You said they were in California, but didn’t say what town , so I put in the zip code for Los Angeles.

      I found that they would receive a subsidy of:$7,425 per year
      (which covers 56% of the overall premium) amount they would pay :$5,890 per year
      (which equals 9.5% of their household income and covers 44% of the overall premium)

      But, You Are Right-when I upped their income by just $100, they receive No tax credit.

      Something is wrong here. It could be the Kaiser calculator (though I greatly respect KFF).
      Or it could be something that I don’t understand about the way subsidies are calculated.

      I’m going to figure this out–I will get back to you.

    • Hi Janice–

      I’ve put in a call to a source who should be able to explain how these subsidies are calculated.

  4. I’m very happy to see the surge in enrollment numbers. WH and other groups’ pressure campaign to get folks signed up worked pretty well. But one thing I hope this WH and hopefully another Dem WH after 2016 will tackle is cost control. In some states like Georgia, premiums are so high even with gov subsidies. Many southern states which have the most unhealthy populations are ironically hurt because of high premiums. Medicaid expansion in so many red states would be a great starter for a lot of people.


    • Andrew–

      Yes, red states really need to expand Medicaid. Many of these are poor states–and many people are suffering.

      One thing to keep in mind, however, is that federal subsidies keep up with premiums. In other words, if I live in a part of George where my monthly premiums are high, I will get a larger subsidy to make up the difference, than someone who lives in a city where premiums are only $250.

      Premiums are as high as they in rural Georgia in part because not enough insurers are competing. Competition would force them to lower their prices in order to get market share.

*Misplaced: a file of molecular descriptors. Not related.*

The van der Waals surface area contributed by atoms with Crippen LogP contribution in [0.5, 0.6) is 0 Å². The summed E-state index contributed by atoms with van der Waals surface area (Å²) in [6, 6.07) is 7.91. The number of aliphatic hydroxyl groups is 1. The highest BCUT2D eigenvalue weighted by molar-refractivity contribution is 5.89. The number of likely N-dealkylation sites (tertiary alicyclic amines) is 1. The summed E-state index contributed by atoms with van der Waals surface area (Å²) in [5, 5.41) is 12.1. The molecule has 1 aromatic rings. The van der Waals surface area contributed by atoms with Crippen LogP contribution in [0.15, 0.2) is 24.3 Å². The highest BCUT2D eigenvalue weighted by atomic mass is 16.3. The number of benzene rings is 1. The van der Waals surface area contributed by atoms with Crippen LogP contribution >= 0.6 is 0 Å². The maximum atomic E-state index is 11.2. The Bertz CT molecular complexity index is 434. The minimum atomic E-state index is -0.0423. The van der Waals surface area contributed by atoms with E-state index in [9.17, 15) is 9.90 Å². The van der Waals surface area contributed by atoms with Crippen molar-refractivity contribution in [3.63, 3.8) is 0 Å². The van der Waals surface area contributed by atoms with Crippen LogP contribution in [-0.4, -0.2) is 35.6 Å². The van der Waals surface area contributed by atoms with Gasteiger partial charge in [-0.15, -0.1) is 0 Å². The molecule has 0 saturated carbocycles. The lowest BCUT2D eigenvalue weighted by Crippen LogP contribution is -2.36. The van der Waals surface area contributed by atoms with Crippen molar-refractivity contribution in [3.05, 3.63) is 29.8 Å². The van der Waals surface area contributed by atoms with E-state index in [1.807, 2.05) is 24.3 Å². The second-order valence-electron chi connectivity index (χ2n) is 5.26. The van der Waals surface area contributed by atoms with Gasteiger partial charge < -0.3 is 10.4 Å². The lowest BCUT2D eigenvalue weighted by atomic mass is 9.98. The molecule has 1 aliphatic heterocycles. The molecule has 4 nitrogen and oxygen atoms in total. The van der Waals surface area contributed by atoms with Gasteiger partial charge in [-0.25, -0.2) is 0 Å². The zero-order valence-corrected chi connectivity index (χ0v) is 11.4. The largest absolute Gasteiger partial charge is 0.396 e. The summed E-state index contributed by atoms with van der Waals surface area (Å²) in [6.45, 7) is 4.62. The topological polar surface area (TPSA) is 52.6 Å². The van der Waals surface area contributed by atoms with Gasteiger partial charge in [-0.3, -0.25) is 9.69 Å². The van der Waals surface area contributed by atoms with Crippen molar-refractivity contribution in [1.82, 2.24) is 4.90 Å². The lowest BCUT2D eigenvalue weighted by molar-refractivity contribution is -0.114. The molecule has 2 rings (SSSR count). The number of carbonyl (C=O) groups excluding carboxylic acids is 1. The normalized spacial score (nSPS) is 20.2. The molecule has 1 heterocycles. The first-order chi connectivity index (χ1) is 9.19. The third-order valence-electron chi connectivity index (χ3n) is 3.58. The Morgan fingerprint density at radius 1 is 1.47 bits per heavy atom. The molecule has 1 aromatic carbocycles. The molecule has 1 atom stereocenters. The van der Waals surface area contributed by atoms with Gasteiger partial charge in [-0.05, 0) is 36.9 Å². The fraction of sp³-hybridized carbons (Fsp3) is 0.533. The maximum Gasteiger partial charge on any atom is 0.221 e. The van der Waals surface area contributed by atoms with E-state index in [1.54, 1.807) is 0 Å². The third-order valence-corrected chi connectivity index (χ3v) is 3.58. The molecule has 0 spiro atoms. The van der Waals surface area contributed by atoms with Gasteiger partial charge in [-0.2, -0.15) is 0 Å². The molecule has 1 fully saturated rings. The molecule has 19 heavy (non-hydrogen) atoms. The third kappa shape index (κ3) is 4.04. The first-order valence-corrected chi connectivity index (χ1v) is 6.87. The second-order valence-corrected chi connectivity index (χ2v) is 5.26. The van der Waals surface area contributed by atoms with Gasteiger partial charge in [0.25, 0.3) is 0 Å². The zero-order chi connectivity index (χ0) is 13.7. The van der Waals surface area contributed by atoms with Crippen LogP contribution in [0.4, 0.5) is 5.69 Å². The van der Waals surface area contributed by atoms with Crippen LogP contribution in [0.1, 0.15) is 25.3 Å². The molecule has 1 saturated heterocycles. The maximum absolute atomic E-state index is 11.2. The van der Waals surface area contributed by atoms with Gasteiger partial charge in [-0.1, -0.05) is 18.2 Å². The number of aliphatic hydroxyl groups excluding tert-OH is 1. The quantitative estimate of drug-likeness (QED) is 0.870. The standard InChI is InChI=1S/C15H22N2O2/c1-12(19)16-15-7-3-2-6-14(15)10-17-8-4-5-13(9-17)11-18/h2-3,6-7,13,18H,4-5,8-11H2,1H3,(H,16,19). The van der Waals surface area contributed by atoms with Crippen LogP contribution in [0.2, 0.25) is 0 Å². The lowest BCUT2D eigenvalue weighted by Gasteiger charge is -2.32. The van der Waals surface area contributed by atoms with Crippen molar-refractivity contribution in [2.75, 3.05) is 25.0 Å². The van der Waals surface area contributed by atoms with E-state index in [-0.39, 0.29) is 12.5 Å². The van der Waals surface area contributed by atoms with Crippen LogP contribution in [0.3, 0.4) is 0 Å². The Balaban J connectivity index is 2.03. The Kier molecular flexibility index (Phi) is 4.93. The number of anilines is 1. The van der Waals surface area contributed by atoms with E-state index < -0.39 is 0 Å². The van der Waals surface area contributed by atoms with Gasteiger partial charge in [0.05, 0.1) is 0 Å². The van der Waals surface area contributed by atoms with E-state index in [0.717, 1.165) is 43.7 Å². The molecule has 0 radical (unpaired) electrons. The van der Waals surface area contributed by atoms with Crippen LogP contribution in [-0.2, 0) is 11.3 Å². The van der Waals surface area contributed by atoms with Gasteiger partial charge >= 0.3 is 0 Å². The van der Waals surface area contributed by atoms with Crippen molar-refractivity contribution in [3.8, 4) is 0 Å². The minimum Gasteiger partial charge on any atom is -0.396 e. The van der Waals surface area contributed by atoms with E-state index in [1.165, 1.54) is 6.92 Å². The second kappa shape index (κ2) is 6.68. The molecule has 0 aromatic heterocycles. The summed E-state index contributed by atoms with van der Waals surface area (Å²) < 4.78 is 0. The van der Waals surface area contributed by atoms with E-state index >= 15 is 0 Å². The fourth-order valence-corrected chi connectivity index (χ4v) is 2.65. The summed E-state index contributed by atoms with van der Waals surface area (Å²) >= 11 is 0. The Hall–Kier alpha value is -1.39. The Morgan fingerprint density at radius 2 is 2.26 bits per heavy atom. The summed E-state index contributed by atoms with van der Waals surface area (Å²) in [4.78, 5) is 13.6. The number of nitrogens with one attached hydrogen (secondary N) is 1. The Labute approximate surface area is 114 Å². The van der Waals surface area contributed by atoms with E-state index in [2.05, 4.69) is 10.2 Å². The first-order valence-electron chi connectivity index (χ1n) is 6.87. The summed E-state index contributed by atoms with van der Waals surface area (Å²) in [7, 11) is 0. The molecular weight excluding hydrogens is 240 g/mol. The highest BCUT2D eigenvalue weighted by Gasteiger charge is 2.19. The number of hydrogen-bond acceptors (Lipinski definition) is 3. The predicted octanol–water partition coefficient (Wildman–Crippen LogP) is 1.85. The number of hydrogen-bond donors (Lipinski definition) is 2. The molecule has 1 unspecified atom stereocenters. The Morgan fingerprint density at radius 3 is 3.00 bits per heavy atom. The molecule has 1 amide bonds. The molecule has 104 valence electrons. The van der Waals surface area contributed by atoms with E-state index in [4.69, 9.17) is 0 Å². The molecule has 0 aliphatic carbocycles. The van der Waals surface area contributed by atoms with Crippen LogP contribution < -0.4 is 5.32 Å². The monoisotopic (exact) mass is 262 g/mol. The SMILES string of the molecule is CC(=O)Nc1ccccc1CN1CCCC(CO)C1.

In another state, politicians would have made a greater effort to encourage other insurers to come in. For instance in many state
      new non-profit “co-op” insurance carriers (consumer owned and operated plans) that are run by the customers are offering very low premiums.

      But probably Georgia’s politicians just aren’t that enthusiastic about helping the Obamacare Exchanges.

      Still, by next year, another carrier may well see the opportunity and come in.

  5. Janice–

    I emailed Larry Levitt. Here is his reply:

    There is indeed a “cliff” at 400% of the poverty level for many people.

    Subsidies phase out gradually (if a bit steeply) from 100% of poverty to 400% of poverty. But, people with incomes above 400% of the poverty level are not eligible for subsidies at all, so the subsidy drops to zero at that point. For some people – those who are younger or in lower cost areas – that cliff is small or non-existent because their premiums are low and therefore their tax credits are low by the time their incomes get up near 400% of poverty. But, for people who are older or in higher cost areas – with higher premiums – the effect can be quite dramatic, as you found.

    Hope this helps.

    Larry is right– I hadn’t quite taken in the fact that the couple you describe is so very close to the 400% of poverty cut-off. (People who earn more than 400% of poverty are not eligible for subsidies. They are already over median income–in other words, more than half of all American couples earn less than this couple.)

    As Larry points out, if you are older your premiums are higher (insurers can charge you 3 times as much as they would charge a 20-year-old for the same policy.) And because you premiums are higher, your subsidies are much larger.(The subsidies keep up with the premium)

    So a 63-year old would receive a much larger subsidy than a 23-year old—If he qualifies. But once he crosses the 400% of poverty line what he “loses” (because he earns to much) is also much larger.

    Finally, if the couple you describe contributed more to an IRA (or opened one). they could lower their “modified adjusted gross income” (the number that is used to